This again shows why younger people are often the primary targets of cybercrime as they are more likely to have social media accounts and multiple email addresses than older generations. Other high-ranking methods used by cybercriminals include computer malware or viruses and personal hacking by extortion or intimidation.

According to Google’s Transparency Report, the use of malware or viruses – which is software specifically designed to cause damage to a computer, server, client, or network – is at the lowest point since 2007. The same report found that the use of phishing websites – which are websites designed to gain passwords, bank details, and other sensitive information – has increased by over 750% since the same date in 2007, with over 1.5 million sites now deemed dangerous by Google Safe Browsing.

Over the course of the COVID-19 pandemic, phishing website scams rose dramatically. The global crisis opened the door to cybercriminals who were writing fraudulent texts and making calls to mobile phones, with individuals posing as bank employees, HMRC, and even the NHS charging for fake COVID tests and track & trace. 

How to protect yourself against cybercrime

Although it is younger people and businesses that are most affected by cybercrimes, we are all liable to be targeted. In some instances, there is little that can be done to protect yourself against them.

However, there are also many precautions that you can take to ensure that you are as protected and secure as possible against the threat of cybercrime and avoid cyber attacks that can be defended against. Here are just some of the ways you can protect yourself against cybercrime.

Maintain contact with financial providers

In all cases of cybercrime that resulted in financial loss, one in three individuals discovered the offence through communications from their bank, building society, or other financial institution. It is, therefore, recommended that you maintain contact with your financial providers and are quick to open letters or emails and answer any calls that they make to you.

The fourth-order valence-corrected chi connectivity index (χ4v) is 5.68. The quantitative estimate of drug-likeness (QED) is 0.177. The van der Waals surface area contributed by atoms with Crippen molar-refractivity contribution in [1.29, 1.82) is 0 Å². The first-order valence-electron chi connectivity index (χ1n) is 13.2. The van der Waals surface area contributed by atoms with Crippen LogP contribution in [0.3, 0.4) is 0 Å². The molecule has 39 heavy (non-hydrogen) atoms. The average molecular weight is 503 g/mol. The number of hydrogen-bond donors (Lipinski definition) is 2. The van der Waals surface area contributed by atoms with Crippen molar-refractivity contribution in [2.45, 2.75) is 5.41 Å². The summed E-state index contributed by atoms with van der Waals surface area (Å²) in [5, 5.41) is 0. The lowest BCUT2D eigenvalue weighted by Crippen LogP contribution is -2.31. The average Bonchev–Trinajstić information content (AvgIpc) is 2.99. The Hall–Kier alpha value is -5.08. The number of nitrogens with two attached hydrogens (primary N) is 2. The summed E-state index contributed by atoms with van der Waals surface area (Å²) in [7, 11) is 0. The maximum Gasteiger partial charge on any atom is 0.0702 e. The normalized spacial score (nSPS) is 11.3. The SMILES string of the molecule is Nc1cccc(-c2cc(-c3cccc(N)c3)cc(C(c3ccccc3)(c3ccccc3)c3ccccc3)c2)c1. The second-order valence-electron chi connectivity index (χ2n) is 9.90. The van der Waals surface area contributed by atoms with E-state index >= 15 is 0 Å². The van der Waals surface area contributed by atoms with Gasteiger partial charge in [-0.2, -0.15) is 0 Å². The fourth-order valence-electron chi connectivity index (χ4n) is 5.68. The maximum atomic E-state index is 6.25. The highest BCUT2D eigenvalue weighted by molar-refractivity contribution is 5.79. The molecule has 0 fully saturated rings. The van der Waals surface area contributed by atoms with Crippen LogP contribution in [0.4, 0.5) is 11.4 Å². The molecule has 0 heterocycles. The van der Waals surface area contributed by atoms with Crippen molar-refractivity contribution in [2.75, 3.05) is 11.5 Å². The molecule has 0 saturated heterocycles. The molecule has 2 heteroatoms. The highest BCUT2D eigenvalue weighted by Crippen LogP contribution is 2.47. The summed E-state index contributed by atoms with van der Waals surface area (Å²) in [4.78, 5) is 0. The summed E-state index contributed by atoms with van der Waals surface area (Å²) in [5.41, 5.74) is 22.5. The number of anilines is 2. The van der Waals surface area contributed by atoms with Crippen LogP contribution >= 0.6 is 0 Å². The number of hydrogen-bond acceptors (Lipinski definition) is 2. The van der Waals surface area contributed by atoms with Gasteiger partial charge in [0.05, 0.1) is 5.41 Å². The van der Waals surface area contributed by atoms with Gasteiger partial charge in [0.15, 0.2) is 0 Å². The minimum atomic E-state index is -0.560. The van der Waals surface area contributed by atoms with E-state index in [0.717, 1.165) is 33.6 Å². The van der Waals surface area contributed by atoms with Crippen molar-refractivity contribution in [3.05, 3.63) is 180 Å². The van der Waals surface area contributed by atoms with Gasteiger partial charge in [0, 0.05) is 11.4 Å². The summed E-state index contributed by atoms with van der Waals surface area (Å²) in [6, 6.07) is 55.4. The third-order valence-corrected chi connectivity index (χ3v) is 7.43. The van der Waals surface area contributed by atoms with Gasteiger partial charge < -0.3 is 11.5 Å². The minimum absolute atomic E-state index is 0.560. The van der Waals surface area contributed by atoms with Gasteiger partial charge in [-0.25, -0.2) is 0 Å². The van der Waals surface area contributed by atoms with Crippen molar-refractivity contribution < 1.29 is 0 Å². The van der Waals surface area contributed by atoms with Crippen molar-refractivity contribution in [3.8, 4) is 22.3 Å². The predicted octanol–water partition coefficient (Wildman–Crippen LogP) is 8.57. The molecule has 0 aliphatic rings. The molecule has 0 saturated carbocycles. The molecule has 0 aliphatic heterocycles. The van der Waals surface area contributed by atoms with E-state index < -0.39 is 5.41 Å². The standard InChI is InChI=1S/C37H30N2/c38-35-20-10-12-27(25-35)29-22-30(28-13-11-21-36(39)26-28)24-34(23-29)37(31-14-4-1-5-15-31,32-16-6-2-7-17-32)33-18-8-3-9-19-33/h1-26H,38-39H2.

Use strong and varied passwords

In the modern world, it sometimes seems that every other day we are asked to create a new account with an app, social media platform, or website. When creating a new account be sure to use strong passwords that are longer than eight characters, have capital as well as lower case letters, and contain both numbers and symbols. It is also important to remember to use different passwords for every account you create. This ensures that if one account is hacked, the others are safe and cannot be accessed using the same password.

Update software

Cybercriminals are often one step ahead of old operating systems and software. Once they have figured out the flaws or holes in the system they will be able to exploit them with ease. So it is crucial that you update your software to ensure that any system you’re using has the strongest possible protection.

Manage social media settings

Cybercriminals often exploit people’s relaxed attitudes on social media. Because social media platforms are used for social purposes, users can let their guard down when sending messages or posting sensitive information, such as pet names, sibling names, or maiden names. You can adjust your social media settings to maximum privacy to ensure people you don’t know personally cannot view your account without you granting them access.

Strengthen WiFi security

Cybercriminals have been known to hack personal communication lines. This means that they can access any information that passes through your WiFi connection. Having a strong password is highly recommended and you may even consider a virtual private network (VPN). A VPN will encrypt all traffic leaving your devices until it reaches its specified destination. You can find various VPN services online that will ensure that any hacked traffic will just read as encrypted data.

Use click fraud prevention

Click fraud is one of the fastest-growing cybercrimes. It works by encouraging users to follow pay-per-click adverts online that then generates revenue for the host website rather than the advertiser. Many of the links are also full of malicious content that can affect the user by gaining access to their data. Click fraud prevention products, such as PPC Shield, detects click fraud straight away and blocks ads once it recognises them to be harmful.

It’s crucial to protect yourself against cyber crime

Including non-cyber assisted fraud, the UK has logged 253,736 reports that equate to total financial losses of £1.2bn this year. Whilst cybercrime only accounts for a fraction of this figure, it is rapidly on the rise and many cybercriminals have taken advantage of the pandemic to proliferate their work. It is, therefore, crucial to take every possible step to ensure that you remain safe and secure when online.